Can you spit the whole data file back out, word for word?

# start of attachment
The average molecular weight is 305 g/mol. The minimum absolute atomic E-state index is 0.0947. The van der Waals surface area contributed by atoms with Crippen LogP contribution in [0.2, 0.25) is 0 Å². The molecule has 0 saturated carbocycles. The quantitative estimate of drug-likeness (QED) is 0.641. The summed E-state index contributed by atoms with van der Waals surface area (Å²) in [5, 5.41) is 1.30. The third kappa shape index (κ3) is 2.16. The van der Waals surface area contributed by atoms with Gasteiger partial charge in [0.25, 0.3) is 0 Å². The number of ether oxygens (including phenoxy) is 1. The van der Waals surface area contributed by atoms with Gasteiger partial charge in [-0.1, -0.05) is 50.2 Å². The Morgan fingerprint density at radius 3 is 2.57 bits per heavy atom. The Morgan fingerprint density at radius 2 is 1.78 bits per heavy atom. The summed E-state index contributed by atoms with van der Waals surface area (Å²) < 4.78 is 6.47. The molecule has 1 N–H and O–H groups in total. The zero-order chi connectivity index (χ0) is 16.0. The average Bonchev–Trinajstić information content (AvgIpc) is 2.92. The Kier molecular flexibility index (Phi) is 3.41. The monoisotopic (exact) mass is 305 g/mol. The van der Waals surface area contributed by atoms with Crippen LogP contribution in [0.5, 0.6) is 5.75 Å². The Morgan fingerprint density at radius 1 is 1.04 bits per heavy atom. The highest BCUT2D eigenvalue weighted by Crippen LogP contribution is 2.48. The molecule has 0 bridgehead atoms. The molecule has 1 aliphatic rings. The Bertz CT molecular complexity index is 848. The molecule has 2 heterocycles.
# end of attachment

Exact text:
The average molecular weight is 305 g/mol. The minimum absolute atomic E-state index is 0.0947. The van der Waals surface area contributed by atoms with Crippen LogP contribution in [0.2, 0.25) is 0 Å². The molecule has 0 saturated carbocycles. The quantitative estimate of drug-likeness (QED) is 0.641. The summed E-state index contributed by atoms with van der Waals surface area (Å²) in [5, 5.41) is 1.30. The third kappa shape index (κ3) is 2.16. The van der Waals surface area contributed by atoms with Gasteiger partial charge in [0.25, 0.3) is 0 Å². The number of ether oxygens (including phenoxy) is 1. The van der Waals surface area contributed by atoms with Gasteiger partial charge in [-0.1, -0.05) is 50.2 Å². The Morgan fingerprint density at radius 3 is 2.57 bits per heavy atom. The Morgan fingerprint density at radius 2 is 1.78 bits per heavy atom. The summed E-state index contributed by atoms with van der Waals surface area (Å²) < 4.78 is 6.47. The molecule has 1 N–H and O–H groups in total. The zero-order chi connectivity index (χ0) is 16.0. The average Bonchev–Trinajstić information content (AvgIpc) is 2.92. The Kier molecular flexibility index (Phi) is 3.41. The monoisotopic (exact) mass is 305 g/mol. The van der Waals surface area contributed by atoms with Crippen LogP contribution in [0.5, 0.6) is 5.75 Å². The Morgan fingerprint density at radius 1 is 1.04 bits per heavy atom. The highest BCUT2D eigenvalue weighted by Crippen LogP contribution is 2.48. The molecule has 0 bridgehead atoms. The molecule has 1 aliphatic rings. The Bertz CT molecular complexity index is 848. The molecule has 2 heterocycles.